County’s first drive-thru COVID-19 testing raises awareness

By Updated: March 25, 2020 4:51 PM CT | Published: March 23, 2020 4:00 AM CT

Editor’s note: Due to the serious public health implications associated with COVID-19, The Daily Memphian is making our coronavirus coverage accessible to all readers — no subscription needed.

Dr. Andrenette Fleming last week became the first doctor in Shelby County to offer curbside testing for COVID-19 at her Women’s Health Care Associates clinic at 9005 U.S. 64 in Lakeland.

While that awareness-raising initiative lasted only two days due to her limited supply of test kits, she has since begun making house calls for patients who show possible viral symptoms.

“The whole goal was that if people could see just me doing 30 test kits, it was going to get other people going,” said Fleming, who does not plan to do more curbside tests. “We’re screening people now and people who are meetings those criteria, I go to their house. I’m not having them come back to the office anymore.”


Tiger Lane testing will open to public Monday; referral required


To get more viral transport swabs, she has called on colleagues from her former residency program at Cooper University Hospital in Camden, New Jersey, to go with her requisitions from LabCorp, Quest and AEL. She also contacted some of her medical school classmates and friends, and they sent some from their labs.

“Even if it’s one or two or five or six, I’m still getting trickles of them now. I told them we’re on the front lines here,” said Fleming, who previously only needed about 30 of the viral testing kits per year since they were only used in more serious cases where patients were not responding to antibiotics.

The viral culture can be tested with the older media used to test for a variety of viruses. In 2018, the viral media, which had been in use for decades, changed to three other kinds of kits.

“And regrettably with the three other kits, the virus doesn’t stay stable enough for testing,” Fleming said. “That’s why they’re so hard to find, because they had been replaced.”

 “For the people who are curious but have no symptoms, I can’t help them right now because the tests are limited throughout the country. I’m going to do the proper screening – cough, cold, fever, chills. We don’t just test for the COVID-19. Some people just have upper respiratory infections. I’ll test for upper respiratory first, and if it’s negative then we’ll test for COVID-19. That’s how we’re doing it now.”  — Dr. Andrendette Fleming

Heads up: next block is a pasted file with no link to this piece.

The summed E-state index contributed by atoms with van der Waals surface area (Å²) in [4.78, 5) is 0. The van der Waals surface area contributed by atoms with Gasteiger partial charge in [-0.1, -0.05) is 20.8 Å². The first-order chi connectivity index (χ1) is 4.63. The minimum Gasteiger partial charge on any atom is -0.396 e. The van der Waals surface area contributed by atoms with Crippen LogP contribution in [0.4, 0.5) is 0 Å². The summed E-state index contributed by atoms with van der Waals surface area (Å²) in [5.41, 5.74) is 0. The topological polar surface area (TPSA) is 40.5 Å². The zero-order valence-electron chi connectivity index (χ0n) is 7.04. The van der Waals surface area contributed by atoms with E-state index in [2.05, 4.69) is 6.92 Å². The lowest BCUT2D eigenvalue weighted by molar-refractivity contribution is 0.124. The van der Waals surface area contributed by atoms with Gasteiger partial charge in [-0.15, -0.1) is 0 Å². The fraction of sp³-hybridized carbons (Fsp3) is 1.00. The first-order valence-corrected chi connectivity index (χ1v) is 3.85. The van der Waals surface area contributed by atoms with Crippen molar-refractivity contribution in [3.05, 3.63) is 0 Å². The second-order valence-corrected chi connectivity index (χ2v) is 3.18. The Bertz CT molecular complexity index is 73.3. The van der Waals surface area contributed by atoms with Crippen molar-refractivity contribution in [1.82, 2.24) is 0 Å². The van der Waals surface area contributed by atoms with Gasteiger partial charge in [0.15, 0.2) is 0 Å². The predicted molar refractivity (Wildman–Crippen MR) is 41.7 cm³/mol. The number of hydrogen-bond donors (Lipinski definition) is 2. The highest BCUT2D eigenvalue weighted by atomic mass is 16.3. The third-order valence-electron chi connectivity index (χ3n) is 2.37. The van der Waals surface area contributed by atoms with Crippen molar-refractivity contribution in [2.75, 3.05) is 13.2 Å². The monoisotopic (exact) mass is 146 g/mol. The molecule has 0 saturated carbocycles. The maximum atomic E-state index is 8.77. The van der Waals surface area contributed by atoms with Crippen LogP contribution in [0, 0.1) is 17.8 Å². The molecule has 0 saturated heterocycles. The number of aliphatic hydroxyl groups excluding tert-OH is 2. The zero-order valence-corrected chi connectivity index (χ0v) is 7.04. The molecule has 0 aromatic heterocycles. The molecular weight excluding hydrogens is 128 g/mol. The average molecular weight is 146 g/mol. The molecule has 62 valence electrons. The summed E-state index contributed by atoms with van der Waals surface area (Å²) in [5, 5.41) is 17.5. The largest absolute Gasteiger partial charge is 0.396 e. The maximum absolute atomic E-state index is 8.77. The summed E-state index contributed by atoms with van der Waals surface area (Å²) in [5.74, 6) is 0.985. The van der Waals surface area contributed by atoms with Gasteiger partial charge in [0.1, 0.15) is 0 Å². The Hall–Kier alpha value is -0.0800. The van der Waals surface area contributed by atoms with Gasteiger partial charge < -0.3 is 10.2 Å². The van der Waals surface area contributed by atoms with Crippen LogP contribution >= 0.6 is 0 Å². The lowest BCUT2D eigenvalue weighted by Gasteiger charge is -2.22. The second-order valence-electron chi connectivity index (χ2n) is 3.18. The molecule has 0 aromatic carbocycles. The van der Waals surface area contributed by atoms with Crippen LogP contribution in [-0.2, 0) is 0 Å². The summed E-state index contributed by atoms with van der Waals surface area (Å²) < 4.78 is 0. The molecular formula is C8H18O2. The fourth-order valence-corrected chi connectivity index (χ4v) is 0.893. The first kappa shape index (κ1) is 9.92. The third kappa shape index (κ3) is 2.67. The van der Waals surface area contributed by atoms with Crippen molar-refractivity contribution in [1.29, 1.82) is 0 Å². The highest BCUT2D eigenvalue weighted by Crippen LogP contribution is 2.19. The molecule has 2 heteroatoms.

She tested the newer viral culture kits that became available in January and found them not to be as accurate when compared to the older ones and not as effective when frozen for a long time. Test results take three to five days to come back from the lab.

“The labs are bogged down because they can only run so many at a time through the machines,” Fleming said.

To accommodate the heavier call load at her clinic, she’s added extra phone lines.

Her supply of test kits is very low right now, so she will only use them for patients showing strong symptoms.

“For the people who are curious but have no symptoms, I can’t help them right now because the tests are limited throughout the country,” she said. “I’m going to do the proper screening – cough, cold, fever, chills. We don’t just test for the COVID-19. Some people just have upper respiratory infections. I’ll test for upper respiratory first, and if it’s negative then we’ll test for COVID-19. That’s how we’re doing it now.”

Fleming is an obstetrics and gynecology specialist and general practitioner with more than 22 years of experience. She sees about 2,500 patients per year.

“We’re not just testing for COVID-19. We still have to use our heads – influenza’s out here, Strep A is out here, there’s bronchitis with our asthmatics because we’re here in the spring. COVID-19 is not the only thing bringing our patients down,” she said.


Christ Community holds drive-thru COVID-19 testing


Christ Community Health Services hosted a curbside testing event Saturday, March 21. With 130 appointments already scheduled for screening, the clinic announced late last week its appointments were filled.

“What I’m doing and St. Jude and Christ Community – what the whole country is doing – we’re all trying to pitch in and help to figure out what to do because the hospitals are overwhelmed,” Fleming said. “People in the community have to help our brothers and sisters in the emergency rooms because they are overwhelmed.”

Topics

City of Lakeland coronavirus Lakeland Dr. Andrenette Fleming
Michael Waddell

Michael Waddell

Michael Waddell is a native Memphian with more than 20 years of professional writing and editorial experience, working most recently with The Daily News and High Ground News.


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